If I counted correctly, I’m the sixth Cannonballer to pick up The Cuckoo’s Calling, so you’re probably already familiar with the summary: injured war veteran and private detective Cormoran Strike, down on his luck and down to his last pence; his new girl Friday, Robin, newly engaged and enthralled with the prospect of working with a real live detective; a celebrity suicice–OR IS IT?–and a bunch of usual suspects, all with a conceivable motive and a suspicious air about them.
None of the individual characters were really anything special, as far as I was concerned. There were plenty of detective story cliches. A supermodel’s suspicious death, the trappings of wealth, the hangers-on, jealous friends, and dysfunctional family has been done, you know? So I wouldn’t have picked it up for the plot alone. But the book is greater than the sum of its parts–Rowling can tell a story. She has great little turns of phrase hidden in the action, and clever observations about human nature. The characters that could have been caricatures are developed and real (although there are still some that struck me as well-described caricatures–the gold-digging Ursula and Tansy come to mind.) The plot moved quickly and after about the halfway mark, I couldn’t put it down. I didn’t guess the ending, and I really enjoyed the big reveal at the end. Strike’s personality grew on me. It did not feel like a long book, although the paperback is over 500 pages.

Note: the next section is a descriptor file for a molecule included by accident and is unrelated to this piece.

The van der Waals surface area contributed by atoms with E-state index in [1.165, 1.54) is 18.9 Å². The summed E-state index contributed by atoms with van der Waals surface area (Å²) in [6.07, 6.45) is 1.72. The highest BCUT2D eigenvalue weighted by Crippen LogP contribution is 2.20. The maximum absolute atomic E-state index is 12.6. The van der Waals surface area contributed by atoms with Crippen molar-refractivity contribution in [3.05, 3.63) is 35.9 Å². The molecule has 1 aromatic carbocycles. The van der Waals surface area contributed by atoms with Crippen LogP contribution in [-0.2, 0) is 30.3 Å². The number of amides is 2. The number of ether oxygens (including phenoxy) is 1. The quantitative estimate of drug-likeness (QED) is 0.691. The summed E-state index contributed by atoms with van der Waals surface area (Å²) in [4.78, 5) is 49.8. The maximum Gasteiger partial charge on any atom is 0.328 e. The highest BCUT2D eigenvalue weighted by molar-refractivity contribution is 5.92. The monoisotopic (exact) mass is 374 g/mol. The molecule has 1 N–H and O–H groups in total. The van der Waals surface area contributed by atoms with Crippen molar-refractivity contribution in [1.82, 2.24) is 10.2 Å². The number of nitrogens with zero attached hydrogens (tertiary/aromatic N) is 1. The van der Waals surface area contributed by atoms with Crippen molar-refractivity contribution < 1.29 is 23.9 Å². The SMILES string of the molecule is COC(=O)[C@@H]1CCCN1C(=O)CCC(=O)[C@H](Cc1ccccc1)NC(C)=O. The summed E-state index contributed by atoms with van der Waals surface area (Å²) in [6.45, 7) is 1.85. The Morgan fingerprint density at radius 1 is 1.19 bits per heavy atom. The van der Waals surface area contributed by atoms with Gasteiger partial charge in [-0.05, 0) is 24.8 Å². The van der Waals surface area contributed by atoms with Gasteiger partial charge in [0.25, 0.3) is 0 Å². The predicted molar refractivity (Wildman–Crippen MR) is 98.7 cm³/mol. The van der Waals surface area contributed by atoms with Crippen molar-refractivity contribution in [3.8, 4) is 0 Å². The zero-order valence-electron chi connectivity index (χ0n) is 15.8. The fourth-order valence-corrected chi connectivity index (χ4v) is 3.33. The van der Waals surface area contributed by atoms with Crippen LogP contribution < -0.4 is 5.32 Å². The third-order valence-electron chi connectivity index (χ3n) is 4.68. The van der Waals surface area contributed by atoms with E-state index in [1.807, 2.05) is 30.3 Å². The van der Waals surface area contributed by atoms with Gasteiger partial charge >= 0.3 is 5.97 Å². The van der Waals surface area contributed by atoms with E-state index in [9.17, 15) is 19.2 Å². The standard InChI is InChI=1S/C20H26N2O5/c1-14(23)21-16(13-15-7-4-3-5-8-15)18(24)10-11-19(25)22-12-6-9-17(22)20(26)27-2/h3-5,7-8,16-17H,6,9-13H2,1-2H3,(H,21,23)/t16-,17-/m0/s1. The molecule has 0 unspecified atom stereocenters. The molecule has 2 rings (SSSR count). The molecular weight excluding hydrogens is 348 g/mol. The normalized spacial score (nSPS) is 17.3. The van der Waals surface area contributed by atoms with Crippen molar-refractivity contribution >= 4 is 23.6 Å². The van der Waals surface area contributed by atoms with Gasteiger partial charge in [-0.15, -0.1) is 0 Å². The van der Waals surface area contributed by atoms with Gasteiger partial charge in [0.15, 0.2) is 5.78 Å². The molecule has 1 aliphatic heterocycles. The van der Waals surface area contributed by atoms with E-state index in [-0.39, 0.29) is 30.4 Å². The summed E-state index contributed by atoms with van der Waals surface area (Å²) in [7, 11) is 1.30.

Two things kinda bugged me: One, I didn’t care for, or care about, or whatever, Strike’s ex-fiancee Charlotte. I liked some of the phrases describing his post-breakup emotional state, but I kind of wanted him to snap out of it, because she was obviously a terrible person. Post-breakup, Strike manages to sleep with a supermodel, which made me roll my eyes. The only below-average looking women in the book were also kind of terrible people (Alison and Rochelle), which was a little too predictable, you know? That said, I appreciate that there were a number of well-rounded women in the cast and that the sidekick Robin got a lot of emotional development that sidekicks aren’t usually granted.
Two, there were a few parts where Strike’s conclusions seemed like lucky guesses–that Wilson slipped on the water drops from the roses, for instance. How would Strike have known he slipped? But that’s forgivable, in light of the strengths of the rest of the book.
Rating: 4/5: I was pleasantly surprised by this, and really enjoyed it. I will definitely be buying the next installment of the series.